The rare joint letter from the two major insurer groups is also a departure from insurers' general stance throughout the ObamaCare repeal debate, where they have usually declined to take a firm position either in favor or against the GOP bills.
"It could lead to insurance plans that really are barely insurance at all".
"Everyone's having a hard time getting their head wrapped around the numbers and how it doesn't mean it's just a very big shift of expenses from the federal government to the states", said Virginia Gov. Terry McAuliffe, the outgoing chair of the National Governors Association and a critic of Republican efforts to overhaul health care. But two Republican senators have already declared their opposition to revised legislation unveiled on Thursday. ABC's Jonathan Karl asked.
The White House said Sunday that Trump was "monitoring what's going on with health care" but did not otherwise weigh in on the growing uncertainty.
"I believe as soon as we have a full contingent of senators, that we'll have that vote", he said.
"Should we proceed, have careful hearings and look at what we can do to make sure that the Medicaid program can continue to be there for future generations without bankrupting the federal budget?" But senators remain divided on the bill, with some saying it doesn't do enough to roll back former President Barack Obama's signature legislation, and others arguing it is too harsh and will kick their constituents off their current plans.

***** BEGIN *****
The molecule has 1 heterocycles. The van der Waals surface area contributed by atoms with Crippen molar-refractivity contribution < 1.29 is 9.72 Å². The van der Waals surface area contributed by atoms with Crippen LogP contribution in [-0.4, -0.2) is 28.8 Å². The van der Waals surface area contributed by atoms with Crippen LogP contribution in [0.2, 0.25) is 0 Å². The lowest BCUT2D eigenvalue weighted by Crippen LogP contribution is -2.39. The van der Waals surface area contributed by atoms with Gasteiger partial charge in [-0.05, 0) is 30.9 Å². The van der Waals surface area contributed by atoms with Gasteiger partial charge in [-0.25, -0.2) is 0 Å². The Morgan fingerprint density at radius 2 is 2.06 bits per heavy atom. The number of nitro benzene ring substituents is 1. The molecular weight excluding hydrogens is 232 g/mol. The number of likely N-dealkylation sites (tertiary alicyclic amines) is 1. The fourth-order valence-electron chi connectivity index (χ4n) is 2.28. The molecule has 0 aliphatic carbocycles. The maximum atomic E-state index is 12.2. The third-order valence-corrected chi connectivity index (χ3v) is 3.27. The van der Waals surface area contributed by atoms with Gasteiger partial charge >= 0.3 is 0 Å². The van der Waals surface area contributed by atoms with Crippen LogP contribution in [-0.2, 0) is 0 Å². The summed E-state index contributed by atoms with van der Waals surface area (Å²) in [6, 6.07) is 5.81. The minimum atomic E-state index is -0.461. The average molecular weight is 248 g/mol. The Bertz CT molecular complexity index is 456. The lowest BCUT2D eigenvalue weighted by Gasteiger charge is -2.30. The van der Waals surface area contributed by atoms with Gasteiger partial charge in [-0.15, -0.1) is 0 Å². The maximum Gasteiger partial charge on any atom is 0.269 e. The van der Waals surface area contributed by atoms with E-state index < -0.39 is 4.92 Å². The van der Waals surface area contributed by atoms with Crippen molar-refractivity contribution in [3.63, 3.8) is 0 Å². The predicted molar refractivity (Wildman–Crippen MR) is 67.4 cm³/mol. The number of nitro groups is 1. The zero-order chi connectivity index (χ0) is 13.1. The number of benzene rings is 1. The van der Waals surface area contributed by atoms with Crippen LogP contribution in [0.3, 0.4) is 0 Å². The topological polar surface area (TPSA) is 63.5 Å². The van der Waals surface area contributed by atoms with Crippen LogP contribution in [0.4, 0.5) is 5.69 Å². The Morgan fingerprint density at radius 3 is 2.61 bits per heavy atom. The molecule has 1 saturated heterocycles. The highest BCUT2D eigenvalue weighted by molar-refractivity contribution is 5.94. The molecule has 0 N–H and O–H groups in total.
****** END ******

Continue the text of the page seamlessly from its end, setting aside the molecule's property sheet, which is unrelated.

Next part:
Senate GOP leaders offered a new version of their health bill, which included changes meant to mollify both conservative Republicans who favor less regulation and moderates who want to ensure all Americans have access to insurance. "Rather than increase the number of Idahoans who are uninsured, and increase health care costs for everyone, we need a fresh start with real reforms".
Biden, who considered running for president in 2016 and is frequently floated as a possible 2020 Democratic candidate, wrote in an opinion piece for the Washington Post that Americans all over the country have told him that they been given "peace of mind" from the Affordable Care Act.
She said on This Week that she is also concerned about the bill's giving insurers the option of offering bare-bones health plans.